Conflict of Interest

The authors declare that they have no competing interests.

Authorship

UJ: Conception and design, Acquisition of data, Analysis and interpretation of data, drafting the article, and final approval of the version to be published. PP: Conception and design, Acquisition of data, Analysis and interpretation of data, drafting the article, and final approval of the version to be published. RKG: Conception and design, critical revision of the article, and final approval of the version to be published. BB: Acquisition of data, Analysis and interpretation of data, drafting the article, and final approval of the version to be published.

References

1. Warshaw A. L., and Rutledge P. L.. 1987. Cystic tumors mistaken for pancreatic pseudocysts. Ann. Surg. 205:393. [PubMed]
2. de Jong K., Bruno M. J., and Fockens P.. 2012. Epidemiology, diagnosis, and management of cystic lesions of the pancreas. Gastroenterol. Res. Pract. Volume 2012, Article ID 147465, 8 pages. [PMC free article] [PubMed]
3. Becker W. F., Welsh R. A., and Pratt H. S.. 1965. Cystadenoma and cystadenocarcinoma of the pancreas. Ann. Surg. 161:845. [PubMed]
4. Rabie M. E., El Hakeem I., Al Skaini M. S., El Hadad A., Jamil S., Shah M. T., et al. 2014. Pancreatic pseudocyst or a cystic tumor of the pancreas? Chin. J. Cancer. 33:87. [PubMed]
5. Del Chiaro M., Verbeke C., Salvia R., Klöppel G., Werner J., McKay C., et al. 2013. European experts consensus statement on cystic tumours of the pancreas. Dig. Liver Dis. 45:703–711. [PubMed]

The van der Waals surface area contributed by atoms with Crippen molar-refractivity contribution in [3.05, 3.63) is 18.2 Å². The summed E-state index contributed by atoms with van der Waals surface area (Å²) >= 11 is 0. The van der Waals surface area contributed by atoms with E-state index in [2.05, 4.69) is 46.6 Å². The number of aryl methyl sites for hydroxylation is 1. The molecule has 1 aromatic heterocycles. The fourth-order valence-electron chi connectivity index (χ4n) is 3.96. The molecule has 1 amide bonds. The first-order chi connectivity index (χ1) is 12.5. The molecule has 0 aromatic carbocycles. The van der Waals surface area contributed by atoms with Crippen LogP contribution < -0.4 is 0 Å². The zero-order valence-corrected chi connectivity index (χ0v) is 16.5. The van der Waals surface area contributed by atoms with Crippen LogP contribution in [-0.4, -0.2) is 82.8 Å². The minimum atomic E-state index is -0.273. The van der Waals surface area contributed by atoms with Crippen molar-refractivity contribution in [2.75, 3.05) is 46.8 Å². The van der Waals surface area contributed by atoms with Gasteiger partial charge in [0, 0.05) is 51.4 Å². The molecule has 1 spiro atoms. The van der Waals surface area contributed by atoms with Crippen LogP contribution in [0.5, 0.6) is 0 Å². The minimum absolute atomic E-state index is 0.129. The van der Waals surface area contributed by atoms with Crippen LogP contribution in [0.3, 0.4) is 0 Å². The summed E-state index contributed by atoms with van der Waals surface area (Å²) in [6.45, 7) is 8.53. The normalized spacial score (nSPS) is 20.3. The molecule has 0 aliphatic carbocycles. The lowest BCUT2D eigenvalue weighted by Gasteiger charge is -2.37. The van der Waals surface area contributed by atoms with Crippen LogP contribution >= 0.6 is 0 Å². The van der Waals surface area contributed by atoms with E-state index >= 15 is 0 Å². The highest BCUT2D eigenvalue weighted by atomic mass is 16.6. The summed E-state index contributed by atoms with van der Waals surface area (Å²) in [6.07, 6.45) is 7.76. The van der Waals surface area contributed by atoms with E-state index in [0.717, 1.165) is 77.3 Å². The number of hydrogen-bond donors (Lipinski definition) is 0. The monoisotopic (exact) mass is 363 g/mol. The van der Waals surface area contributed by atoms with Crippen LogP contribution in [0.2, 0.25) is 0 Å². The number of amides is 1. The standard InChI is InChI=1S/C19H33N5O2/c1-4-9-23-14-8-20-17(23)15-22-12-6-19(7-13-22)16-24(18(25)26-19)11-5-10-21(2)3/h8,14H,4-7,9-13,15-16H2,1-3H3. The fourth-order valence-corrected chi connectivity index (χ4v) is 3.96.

6. Le Borgne J., de Calan L., Partensky C., and French Surgical Association . 1999. Cystadenomas and cystadenocarcinomas of the pancreas: a multiinstitutional retrospective study of 398 cases. Ann. Surg. 230:152. [PubMed]
7. Goh B. K., Tan Y. M., Chung Y. F., Chow P. K., Cheow P. C., Wong W. K., et al. 2006. A review of mucinous cystic neoplasms of the pancreas defined by ovarian‐type stroma: clinicopathological features of 344 patients. World J. Surg. 30:2236–2245. [PubMed]
8. Werner J. B., Sturesson C., Dawiskiba S., and Andersson R.. 2011. Mucinous cystadenocarcinoma of the pancreas–outcome following different modes of treatment. Ann. Gastroenterol. 24:213. [PubMed]
9. Bradley E. L., Gonzalez A. C., and Clements J. L. Jr. 1976. Acute pancreatic pseudocysts: incidence and implications. Ann. Surg. 184:734. [PubMed]
10. Bradley E. L., Clements J. L., and Gonzalez A. C.. 1979. The natural history of pancreatic pseudocysts: a unified concept of management. Am. J. Surg. 137:135–141. [PubMed]
11. Vitale G. C., and Davis B. R.. 2012. Pancreatic pseudocyst: laparoscopic or endoscopic versus conventional surgery Pp. 1432–1443 in Fischer J. E., editor; , Jones D. B., editor; and Pomposelli F. B., editor. , eds. Fischer's mastery of surgery, 6th ed. Wolters Kluwer Health Inc., USA.

Articles from Clinical Case Reports are provided here courtesy of Wiley-Blackwell